• The best part about the story of Dallas Stars owner Tom Gaglardi almost getting kicked out of the arena elevator for not having a ticket isn't that Dallas Stars owner Tom Gaglardi almost got kicked out of the arena elevator for not having a ticket — It's that even after it was made clear who Gaglardi was, "the attendant eyed him with suspicion, but begrudgingly let him ride." (I'm now wondering whether it was this same elevator attendant who edited the first sentence of former Stars owner Tom Hicks's Wikipedia page to refer to him as "an American tosspot who lived in Dallas, Texas." Maybe the elevator attendant is a Liverpool fan too!)
• Tops in the league right now: Chicago, with a 3-0 record thanks in large part to Patrick Kane (two goals, three assists) and Marian Hossa (four goals, one assist). Still waiting for that first point: Carolina, Washington, Los Angeles, and Philadelphia — the last of which announced Wednesday night that Scott Hartnell will be out "indefinitely" with a foot injury, a major blow. (The Toronto Maple Leafs also suffered a big injury setback on Wednesday when Joffrey Lupul was hit by a Dion Phaneuf shot that broke his forearm.) San Jose's Patrick Marleau has picked up four goals and an assist in the Sharks' first two games, while Buffalo's Thomas Vanek leads all NHL scorers with six points.
Two shots from the right, two huge glove saves [lowers voice to a whisper], two games that were ultimately lost by the Rangers and Red Wings, respectively. But don't focus on such trivial matters as wins — that's a stupid stat for a goaltender, anyhow! Just focus instead on these two catlike catches by Henrik Lundqvist and Jimmy Howard.
Lundqvist's stop on David Krejci's shot looked like it might have been over the goal line, though the "no goal" call was upheld on video review. No such controversy on Howard's snatch of Dallas's Reilly Smith, however.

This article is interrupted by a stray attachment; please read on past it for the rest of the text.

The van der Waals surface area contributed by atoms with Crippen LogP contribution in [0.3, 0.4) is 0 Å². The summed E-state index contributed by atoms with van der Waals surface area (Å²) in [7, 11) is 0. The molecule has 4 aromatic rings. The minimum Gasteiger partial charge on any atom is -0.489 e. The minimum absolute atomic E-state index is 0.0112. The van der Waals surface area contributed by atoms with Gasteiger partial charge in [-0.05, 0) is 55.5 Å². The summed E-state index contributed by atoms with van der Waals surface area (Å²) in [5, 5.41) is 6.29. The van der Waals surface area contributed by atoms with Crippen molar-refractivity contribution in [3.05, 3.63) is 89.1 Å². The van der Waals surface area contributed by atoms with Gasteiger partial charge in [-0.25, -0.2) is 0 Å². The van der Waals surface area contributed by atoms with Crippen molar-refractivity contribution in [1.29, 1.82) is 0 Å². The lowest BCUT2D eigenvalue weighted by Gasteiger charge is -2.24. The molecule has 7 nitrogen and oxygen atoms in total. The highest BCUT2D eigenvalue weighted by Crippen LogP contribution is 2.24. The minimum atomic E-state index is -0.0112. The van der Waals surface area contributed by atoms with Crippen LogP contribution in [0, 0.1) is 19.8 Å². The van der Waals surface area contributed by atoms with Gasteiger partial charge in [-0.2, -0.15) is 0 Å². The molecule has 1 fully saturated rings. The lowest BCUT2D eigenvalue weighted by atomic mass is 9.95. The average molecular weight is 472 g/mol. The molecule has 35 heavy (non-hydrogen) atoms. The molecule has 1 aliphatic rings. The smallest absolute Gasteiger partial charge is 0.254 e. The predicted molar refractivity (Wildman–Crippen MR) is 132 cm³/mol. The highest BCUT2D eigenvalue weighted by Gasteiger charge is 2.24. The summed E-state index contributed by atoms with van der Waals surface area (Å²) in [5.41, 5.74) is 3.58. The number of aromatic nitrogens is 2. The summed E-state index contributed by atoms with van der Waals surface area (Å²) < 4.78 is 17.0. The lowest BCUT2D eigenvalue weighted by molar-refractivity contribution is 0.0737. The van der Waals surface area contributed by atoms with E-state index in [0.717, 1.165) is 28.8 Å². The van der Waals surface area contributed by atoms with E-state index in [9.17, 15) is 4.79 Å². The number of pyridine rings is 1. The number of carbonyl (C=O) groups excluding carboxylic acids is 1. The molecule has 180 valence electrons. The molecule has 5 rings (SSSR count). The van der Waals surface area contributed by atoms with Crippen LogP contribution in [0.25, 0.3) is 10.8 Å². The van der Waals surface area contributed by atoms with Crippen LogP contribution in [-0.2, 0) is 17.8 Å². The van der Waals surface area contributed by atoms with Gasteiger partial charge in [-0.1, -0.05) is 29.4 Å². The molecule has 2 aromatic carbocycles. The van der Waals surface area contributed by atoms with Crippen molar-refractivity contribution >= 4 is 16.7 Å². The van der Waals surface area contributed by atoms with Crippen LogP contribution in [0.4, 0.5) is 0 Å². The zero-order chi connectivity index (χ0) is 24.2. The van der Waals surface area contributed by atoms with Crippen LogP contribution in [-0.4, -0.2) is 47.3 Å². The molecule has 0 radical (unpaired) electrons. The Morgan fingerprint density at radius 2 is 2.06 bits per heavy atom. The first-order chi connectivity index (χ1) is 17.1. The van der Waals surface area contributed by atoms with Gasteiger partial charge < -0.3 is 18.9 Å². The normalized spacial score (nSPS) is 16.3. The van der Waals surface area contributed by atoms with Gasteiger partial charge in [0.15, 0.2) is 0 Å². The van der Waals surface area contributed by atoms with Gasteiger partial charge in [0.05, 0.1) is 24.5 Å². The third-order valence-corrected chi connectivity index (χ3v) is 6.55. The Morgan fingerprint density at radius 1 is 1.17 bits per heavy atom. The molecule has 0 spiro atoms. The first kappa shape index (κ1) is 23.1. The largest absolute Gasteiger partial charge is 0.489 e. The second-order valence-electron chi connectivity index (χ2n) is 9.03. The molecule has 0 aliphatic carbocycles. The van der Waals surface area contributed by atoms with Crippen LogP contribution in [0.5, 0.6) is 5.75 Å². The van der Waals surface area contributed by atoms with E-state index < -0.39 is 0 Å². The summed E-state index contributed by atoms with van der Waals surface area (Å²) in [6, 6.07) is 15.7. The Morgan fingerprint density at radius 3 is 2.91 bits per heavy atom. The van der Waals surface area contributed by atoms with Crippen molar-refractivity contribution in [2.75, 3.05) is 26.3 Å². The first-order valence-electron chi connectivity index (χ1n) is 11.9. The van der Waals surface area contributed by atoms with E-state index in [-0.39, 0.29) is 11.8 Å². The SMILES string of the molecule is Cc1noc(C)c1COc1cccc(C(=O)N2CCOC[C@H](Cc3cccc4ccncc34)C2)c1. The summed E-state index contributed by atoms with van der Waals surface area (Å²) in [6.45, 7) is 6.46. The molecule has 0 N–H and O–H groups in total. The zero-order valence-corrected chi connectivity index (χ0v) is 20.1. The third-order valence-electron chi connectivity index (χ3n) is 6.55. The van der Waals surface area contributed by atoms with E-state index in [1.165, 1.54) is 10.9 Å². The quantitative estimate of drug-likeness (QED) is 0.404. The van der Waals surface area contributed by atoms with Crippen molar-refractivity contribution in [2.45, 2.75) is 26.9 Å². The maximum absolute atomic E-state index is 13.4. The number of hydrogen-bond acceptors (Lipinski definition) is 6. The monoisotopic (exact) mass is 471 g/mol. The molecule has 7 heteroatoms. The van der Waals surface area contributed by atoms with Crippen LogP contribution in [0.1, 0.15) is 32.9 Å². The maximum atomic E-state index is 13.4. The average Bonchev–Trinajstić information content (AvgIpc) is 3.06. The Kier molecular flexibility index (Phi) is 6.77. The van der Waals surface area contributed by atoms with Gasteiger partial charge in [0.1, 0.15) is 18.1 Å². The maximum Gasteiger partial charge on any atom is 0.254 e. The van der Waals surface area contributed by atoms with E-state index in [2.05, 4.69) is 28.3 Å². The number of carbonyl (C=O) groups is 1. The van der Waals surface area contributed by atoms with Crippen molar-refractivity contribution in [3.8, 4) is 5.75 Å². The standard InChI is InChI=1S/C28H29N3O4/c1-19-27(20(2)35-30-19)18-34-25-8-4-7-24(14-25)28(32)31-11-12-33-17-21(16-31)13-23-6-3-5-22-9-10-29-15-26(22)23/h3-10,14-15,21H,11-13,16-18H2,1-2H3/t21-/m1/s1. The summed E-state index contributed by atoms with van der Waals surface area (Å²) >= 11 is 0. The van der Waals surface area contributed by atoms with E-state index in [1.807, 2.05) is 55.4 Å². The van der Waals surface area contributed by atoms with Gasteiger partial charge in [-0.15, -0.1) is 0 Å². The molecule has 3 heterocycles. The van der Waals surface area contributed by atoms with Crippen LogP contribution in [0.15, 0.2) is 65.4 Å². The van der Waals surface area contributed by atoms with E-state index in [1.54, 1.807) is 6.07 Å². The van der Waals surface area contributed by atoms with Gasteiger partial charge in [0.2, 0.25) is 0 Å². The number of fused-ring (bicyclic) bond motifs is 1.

(I liked how the network cut to Smith's family after he was robbed. He was actually competing against his brother Brendan during the game; ESPN The Magazine's Craig Custance captured the two chatting afterwards, with Reilly exhibiting some truly excellent Jordan Catalano Pose.)
My hearty congratulations to the Pittsburgh Tribune-Review's Dejan Kovacevic, whose column in advance of Wednesday night's game between the Penguins and the Toronto Maple Leafs was an epic masterpiece. From the headline ("Move over, Toronto, it's our game") to the one-sentence paragraphs (I'm not sure which one packed a more concise punch: "Save it"; "Those of you who were there know what I'm talking about"; "Montreal?"; or "To the very peak") to the characterization of the Maple Leafs as "four decades of failure and Phil Kessel," this column was a graduate-level seminar in the dark art of trolling Canadians. I had to double-check to make sure I wasn't just reading the latest entry in Andrew Sharp's brilliant "Troll Tuesday" series.
Unfortunately, he seems to have totally jinxed the Penguins.
Runner-up: Boston Bruins owner Jeremy Jacobs, who in a short exchange with media before the Bruins' season opener against the Rangers placed all blame for the lockout on the Players' Association; backhandedly complimented Gary Bettman for having an "abrasive personality" (actually, that's probably a straight compliment for the Commish); and, most impressively, conflated the return of hockey with the spirit of Massholes everywhere. "Getting hockey going, I think that's very New England, very much Bruins," he said. Mr. Jacobs, Dejan Kovacevic would like a word with you now.
PS: Props to this little guy for his searingly honest review of the Jacobs-run concessions at TD Garden:
Paul MacLean doppelgänger
Canada for ya.
Alas, it was as close as the Oilers would get: San Jose ended up scoring six goals by the time the first period was over, and ultimately won the game 6-3. The next day, during a long city council meeting in which a new arena was discussed, Edmonton mayor Stephen Mandel told a few of the players in attendance: "This is a punishment. Don't ever allow six goals in the first period, otherwise you have to come and sit here again."
Hahahahahahh, YOU. DUMB. BASTARD..
Someone better at computers than me needs to make a Drudge Siren–style GIF to accompany all Luongo (non) news that's half–red goal light, half–Luongo in Canucks blue.